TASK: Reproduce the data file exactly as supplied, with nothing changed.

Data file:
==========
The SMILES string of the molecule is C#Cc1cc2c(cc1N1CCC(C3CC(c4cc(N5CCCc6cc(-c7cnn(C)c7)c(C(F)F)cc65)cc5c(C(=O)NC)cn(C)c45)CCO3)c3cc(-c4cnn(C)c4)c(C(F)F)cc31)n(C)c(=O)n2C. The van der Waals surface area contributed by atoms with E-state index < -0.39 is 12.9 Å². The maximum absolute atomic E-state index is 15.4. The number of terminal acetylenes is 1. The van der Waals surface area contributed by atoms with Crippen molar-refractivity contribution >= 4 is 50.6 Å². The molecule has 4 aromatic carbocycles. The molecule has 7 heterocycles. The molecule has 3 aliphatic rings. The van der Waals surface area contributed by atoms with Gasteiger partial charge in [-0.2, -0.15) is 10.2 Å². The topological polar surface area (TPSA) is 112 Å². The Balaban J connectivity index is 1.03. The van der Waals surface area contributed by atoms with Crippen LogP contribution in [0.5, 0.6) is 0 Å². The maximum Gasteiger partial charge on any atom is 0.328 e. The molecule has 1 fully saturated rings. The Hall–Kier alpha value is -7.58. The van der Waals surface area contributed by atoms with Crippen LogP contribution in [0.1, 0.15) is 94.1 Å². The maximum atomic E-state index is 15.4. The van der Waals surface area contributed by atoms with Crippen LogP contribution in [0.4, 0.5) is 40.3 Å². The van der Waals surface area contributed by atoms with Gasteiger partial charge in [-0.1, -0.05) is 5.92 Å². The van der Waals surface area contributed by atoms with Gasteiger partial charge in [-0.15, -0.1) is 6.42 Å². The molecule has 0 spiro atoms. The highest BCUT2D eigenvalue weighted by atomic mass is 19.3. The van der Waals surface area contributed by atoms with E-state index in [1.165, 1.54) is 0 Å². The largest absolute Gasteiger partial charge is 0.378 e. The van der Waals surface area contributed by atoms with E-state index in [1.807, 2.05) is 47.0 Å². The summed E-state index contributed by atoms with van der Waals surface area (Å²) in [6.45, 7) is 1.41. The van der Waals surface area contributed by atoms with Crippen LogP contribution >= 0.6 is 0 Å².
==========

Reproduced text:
The SMILES string of the molecule is C#Cc1cc2c(cc1N1CCC(C3CC(c4cc(N5CCCc6cc(-c7cnn(C)c7)c(C(F)F)cc65)cc5c(C(=O)NC)cn(C)c45)CCO3)c3cc(-c4cnn(C)c4)c(C(F)F)cc31)n(C)c(=O)n2C. The van der Waals surface area contributed by atoms with E-state index < -0.39 is 12.9 Å². The maximum absolute atomic E-state index is 15.4. The number of terminal acetylenes is 1. The van der Waals surface area contributed by atoms with Crippen molar-refractivity contribution >= 4 is 50.6 Å². The molecule has 4 aromatic carbocycles. The molecule has 7 heterocycles. The molecule has 3 aliphatic rings. The van der Waals surface area contributed by atoms with Gasteiger partial charge in [-0.2, -0.15) is 10.2 Å². The topological polar surface area (TPSA) is 112 Å². The Balaban J connectivity index is 1.03. The van der Waals surface area contributed by atoms with Crippen LogP contribution in [0.5, 0.6) is 0 Å². The maximum Gasteiger partial charge on any atom is 0.328 e. The molecule has 1 fully saturated rings. The Hall–Kier alpha value is -7.58. The van der Waals surface area contributed by atoms with Crippen LogP contribution in [0.1, 0.15) is 94.1 Å². The maximum atomic E-state index is 15.4. The van der Waals surface area contributed by atoms with Crippen LogP contribution in [0.4, 0.5) is 40.3 Å². The van der Waals surface area contributed by atoms with Gasteiger partial charge in [-0.1, -0.05) is 5.92 Å². The van der Waals surface area contributed by atoms with Gasteiger partial charge in [-0.15, -0.1) is 6.42 Å². The molecule has 0 spiro atoms. The highest BCUT2D eigenvalue weighted by atomic mass is 19.3. The van der Waals surface area contributed by atoms with E-state index in [1.165, 1.54) is 0 Å². The largest absolute Gasteiger partial charge is 0.378 e. The van der Waals surface area contributed by atoms with E-state index in [1.807, 2.05) is 47.0 Å². The summed E-state index contributed by atoms with van der Waals surface area (Å²) in [6.45, 7) is 1.41. The van der Waals surface area contributed by atoms with Crippen LogP contribution >= 0.6 is 0 Å².